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New Clinton Spanish-Language Ad Highlights "First-Time" Voters Opposing Trump

A new Spanish-language ad highlights members of all three groups looking to take on Trump: New citizens, Republicans crossing over to vote Democrat, and first-time voters.

Posted on September 27, 2016, at 4:01 a.m. ET

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A concerted Spanish-language ad push from the Clinton campaign is underway, with two cuts of an ad highlighting first-time voters set to begin airing on television and digitally in all 50 states.

But the first-time voters the campaign is interested in highlighting aren't just young voters — though they are included, too — but new citizens and Republicans crossing over to vote for a Democrat for the first time because of the specter of Donald Trump.

Framed as the Latino community's response to Trump, the "Primera Vez" (First Time) ad begins with a woman saying she has been a legal resident for 15 years but took the step this year to become a naturalized citizen to vote against Trump.

Interspersed with Trump's own comments and young voters who say they are voting for the first time, the ad takes a distinctly Florida-focus, highlighting a Puerto Rican voter who arrived in the state from the island and a Cuban-American Republican crossing the aisle to support Clinton.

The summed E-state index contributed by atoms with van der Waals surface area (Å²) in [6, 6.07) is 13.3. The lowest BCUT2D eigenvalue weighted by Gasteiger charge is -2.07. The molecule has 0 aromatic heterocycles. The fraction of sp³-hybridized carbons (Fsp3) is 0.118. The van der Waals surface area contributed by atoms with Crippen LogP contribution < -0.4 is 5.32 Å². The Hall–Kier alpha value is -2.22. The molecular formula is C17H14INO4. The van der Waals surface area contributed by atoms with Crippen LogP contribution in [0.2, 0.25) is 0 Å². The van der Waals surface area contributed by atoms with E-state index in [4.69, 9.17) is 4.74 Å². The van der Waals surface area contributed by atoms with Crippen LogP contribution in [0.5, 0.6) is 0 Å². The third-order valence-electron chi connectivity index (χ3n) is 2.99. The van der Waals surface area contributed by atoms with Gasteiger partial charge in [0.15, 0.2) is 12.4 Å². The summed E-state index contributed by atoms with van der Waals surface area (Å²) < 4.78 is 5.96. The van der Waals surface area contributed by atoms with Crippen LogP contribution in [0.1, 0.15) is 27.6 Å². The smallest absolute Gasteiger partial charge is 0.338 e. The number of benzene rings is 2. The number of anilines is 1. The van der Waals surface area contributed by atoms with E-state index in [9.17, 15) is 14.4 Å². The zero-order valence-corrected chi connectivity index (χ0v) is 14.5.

In fact, Anayarit Ortiz who says she arrived from Puerto Rico seeking new opportunities is called a "NEW FLORIDIAN" in big block text and Cindy Guerra is a former chair of the Broward Republican Executive Committee.

"I've always been Republican, but with Trump on the ballot, I can't. I'll vote Democrat for the first time," Guerra says.

The ad closes directing Hispanics to (I will vote) and comes after recent concerns from Democrats and loyal Clinton supporters on a campaign call last week, that the Spanish-language ad operation and outreach to young Hispanics was not further along.

On the call, Clinton officials said they would have more to announce this week, and the new 30-second television and one-minute digital ad appears to be the beginning of that push.

While some Democrats have lamented that Clinton started late on Spanish-language efforts, many note that polls show Spanish-language voters bombarded by negative Trump news for 16 months, have highly unfavorable views of him.

Different versions of the ad will run in Nevada and Florida and the campaign said the ad, which will run in all 50 states, builds on bilingual advertising efforts to reach Latinos in English and Spanish. It also coincides with a homepage takeover of by the campaign for National Voter Registration Day on Wednesday.

A BuzzFeed News investigation, in partnership with the International Consortium of Investigative Journalists, based on thousands of documents the government didn't want you to see.